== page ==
Maybe Something Beautiful: How Art Transformed A Neighborhood (F. Isabel Campoy & Theresa Howell)

Hello, friends! Our book today is Maybe Something Beautiful: How Art Transformed A Neighborhood, written by F. Isabel Campoy and Theresa Howell,and illustrated by Rafael López.

A little girl named Mira sits in her bedroom in the city, and draws (it’s her favorite thing to do). Mira likes to look at a blank sheet of paper and think, “What if?”; in creating her colorful masterpieces, she’s filled her room with a rainbow of hues. However, the city outside remains a bit dull – perhaps Mira could change that too. She gathers some of her drawings and spreads them around the neighborhood, giving a red apple to the shop owner, a flower to Ms. Lopez, and taping a bright yellow sun to the wall. It’s the last one that captures the attention of a passerby painter, who closely examines Mira’s picture, prompting the girl to ask what the man sees. “Maybe… something beautiful,” he replies, explaining that he is a muralist and inviting Mira to help him with his work. As the two fill the gray neighborhood with color, more neighbors join them, adding their own color, music, and joy to the artworks. At last, the neighborhood has been transformed into a place of inspiration and happiness; something beautiful, indeed.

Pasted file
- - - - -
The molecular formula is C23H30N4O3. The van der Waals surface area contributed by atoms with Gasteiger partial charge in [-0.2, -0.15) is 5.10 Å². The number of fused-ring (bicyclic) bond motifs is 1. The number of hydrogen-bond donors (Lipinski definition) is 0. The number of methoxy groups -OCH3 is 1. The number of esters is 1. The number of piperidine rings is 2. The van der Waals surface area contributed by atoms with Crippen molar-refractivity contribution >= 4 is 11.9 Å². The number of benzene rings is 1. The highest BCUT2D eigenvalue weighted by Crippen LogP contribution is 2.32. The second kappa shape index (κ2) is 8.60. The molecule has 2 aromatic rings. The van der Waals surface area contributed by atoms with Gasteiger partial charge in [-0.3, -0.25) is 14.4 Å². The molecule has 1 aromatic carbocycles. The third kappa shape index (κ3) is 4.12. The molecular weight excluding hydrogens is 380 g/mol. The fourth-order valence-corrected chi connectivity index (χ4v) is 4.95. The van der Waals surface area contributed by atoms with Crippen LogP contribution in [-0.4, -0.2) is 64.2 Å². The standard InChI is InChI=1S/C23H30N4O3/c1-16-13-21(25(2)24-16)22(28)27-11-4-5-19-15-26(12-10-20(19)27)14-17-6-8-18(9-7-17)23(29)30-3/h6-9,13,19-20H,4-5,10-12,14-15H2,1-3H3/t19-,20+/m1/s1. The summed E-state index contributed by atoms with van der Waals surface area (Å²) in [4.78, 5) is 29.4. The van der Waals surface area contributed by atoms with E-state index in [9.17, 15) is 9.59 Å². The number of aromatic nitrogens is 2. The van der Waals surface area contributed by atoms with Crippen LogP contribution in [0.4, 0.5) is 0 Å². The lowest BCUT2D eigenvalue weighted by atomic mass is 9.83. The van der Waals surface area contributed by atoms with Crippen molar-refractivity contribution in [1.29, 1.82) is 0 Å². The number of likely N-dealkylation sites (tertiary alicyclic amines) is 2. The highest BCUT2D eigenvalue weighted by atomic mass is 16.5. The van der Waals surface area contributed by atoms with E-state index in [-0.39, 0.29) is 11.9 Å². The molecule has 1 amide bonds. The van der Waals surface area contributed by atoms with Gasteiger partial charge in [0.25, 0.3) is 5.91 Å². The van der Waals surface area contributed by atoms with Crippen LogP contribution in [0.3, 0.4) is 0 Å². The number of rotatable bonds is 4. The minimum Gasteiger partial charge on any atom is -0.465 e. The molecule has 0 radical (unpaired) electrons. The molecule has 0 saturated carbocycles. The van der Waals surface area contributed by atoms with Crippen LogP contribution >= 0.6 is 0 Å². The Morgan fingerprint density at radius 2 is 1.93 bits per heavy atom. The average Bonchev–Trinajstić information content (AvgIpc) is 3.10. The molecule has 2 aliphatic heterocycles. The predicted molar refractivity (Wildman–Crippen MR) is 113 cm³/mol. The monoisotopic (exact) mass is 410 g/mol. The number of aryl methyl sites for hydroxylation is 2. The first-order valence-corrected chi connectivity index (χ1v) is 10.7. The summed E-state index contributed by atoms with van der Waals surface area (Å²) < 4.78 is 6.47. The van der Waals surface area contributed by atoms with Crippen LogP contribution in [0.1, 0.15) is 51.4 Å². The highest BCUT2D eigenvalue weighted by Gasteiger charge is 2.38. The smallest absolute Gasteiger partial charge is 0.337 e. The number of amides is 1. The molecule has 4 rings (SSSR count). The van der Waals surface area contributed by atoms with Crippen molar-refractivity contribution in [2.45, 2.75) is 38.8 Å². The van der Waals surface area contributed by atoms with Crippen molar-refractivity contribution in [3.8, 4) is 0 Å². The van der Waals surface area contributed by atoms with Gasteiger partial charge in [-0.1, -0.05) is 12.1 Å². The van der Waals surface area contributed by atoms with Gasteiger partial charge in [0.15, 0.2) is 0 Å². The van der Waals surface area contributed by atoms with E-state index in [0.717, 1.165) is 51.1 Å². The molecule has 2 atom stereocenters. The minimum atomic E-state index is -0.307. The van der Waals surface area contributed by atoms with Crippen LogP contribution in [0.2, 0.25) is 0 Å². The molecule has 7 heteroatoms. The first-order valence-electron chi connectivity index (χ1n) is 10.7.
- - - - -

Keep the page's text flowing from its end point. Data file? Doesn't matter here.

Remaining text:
Wonderful. Based loosely on the real life San Diego Art Trail, the story is told with the focus more in the art – and the magic of making it – than dates or names. Indeed, the muralist of the story is unnamed, though he is clearly identified as being López in the backmatter. Rather than the López being the focus, this is instead placed upon the communal nature of the murals, and how art can bring people together, inducing happiness through both its admiration and creation. Mira provides an excellent character to provide point-of-view; even her name is a clever nod to the act of appreciating art. My only complaint is a scene on when the muralist, at that point a stranger, invites Mira to come with him to create art and she does; it may be important to point out to young readers that they should never go off with strangers. Still, the glorious illustrations will inspire, the length is good, and JJ loved it. Baby Bookworm approved!

The Day You Begin (Jacqueline Woodson)

Hello, friends! Our book today is The Day You Begin, written by Jacqueline Woodson and illustrated by Rafael López, a beautiful and moving ode to the courage it takes to be oneself.

In life, there will be places that you go where you are different. Places where no one else has your hair, or your skin tone, or speaks your language. Places where the food you grew up with is suddenly “too weird”, or other people will not pick you to play with them. Places where you may not have as much money. Places where they might whisper about you, or say mean things because you are different from them. These places can be scary and lonely, and you may be tempted to think “what does my life matter?” – but it does. You are only a fraction of what you will be, of all that you will learn and do and see. And this place is but a few notes in the symphony of your life. So summon your courage, and be yourself, differences and all – you never know who might be different just like you…